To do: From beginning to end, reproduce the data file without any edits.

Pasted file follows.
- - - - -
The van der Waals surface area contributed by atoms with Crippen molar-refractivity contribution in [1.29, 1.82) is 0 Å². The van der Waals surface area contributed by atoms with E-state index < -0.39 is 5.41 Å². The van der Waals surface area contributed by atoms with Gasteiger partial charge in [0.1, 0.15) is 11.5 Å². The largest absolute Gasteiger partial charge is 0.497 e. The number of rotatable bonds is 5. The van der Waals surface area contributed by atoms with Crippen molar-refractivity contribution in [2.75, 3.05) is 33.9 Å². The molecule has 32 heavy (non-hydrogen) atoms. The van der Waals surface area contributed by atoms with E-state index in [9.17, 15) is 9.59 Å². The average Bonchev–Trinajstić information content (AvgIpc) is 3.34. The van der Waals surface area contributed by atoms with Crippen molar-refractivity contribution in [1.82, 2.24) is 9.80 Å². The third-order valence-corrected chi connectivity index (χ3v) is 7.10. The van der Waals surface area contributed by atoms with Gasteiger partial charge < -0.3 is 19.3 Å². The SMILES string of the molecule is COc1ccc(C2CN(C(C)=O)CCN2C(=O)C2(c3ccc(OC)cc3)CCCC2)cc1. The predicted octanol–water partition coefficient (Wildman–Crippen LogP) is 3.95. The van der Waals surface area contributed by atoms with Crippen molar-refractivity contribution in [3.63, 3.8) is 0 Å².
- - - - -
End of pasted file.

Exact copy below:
The van der Waals surface area contributed by atoms with Crippen molar-refractivity contribution in [1.29, 1.82) is 0 Å². The van der Waals surface area contributed by atoms with E-state index < -0.39 is 5.41 Å². The van der Waals surface area contributed by atoms with Gasteiger partial charge in [0.1, 0.15) is 11.5 Å². The largest absolute Gasteiger partial charge is 0.497 e. The number of rotatable bonds is 5. The van der Waals surface area contributed by atoms with Crippen molar-refractivity contribution in [2.75, 3.05) is 33.9 Å². The molecule has 32 heavy (non-hydrogen) atoms. The van der Waals surface area contributed by atoms with E-state index in [9.17, 15) is 9.59 Å². The average Bonchev–Trinajstić information content (AvgIpc) is 3.34. The van der Waals surface area contributed by atoms with Crippen molar-refractivity contribution in [1.82, 2.24) is 9.80 Å². The third-order valence-corrected chi connectivity index (χ3v) is 7.10. The van der Waals surface area contributed by atoms with Gasteiger partial charge < -0.3 is 19.3 Å². The SMILES string of the molecule is COc1ccc(C2CN(C(C)=O)CCN2C(=O)C2(c3ccc(OC)cc3)CCCC2)cc1. The predicted octanol–water partition coefficient (Wildman–Crippen LogP) is 3.95. The van der Waals surface area contributed by atoms with Crippen molar-refractivity contribution in [3.63, 3.8) is 0 Å².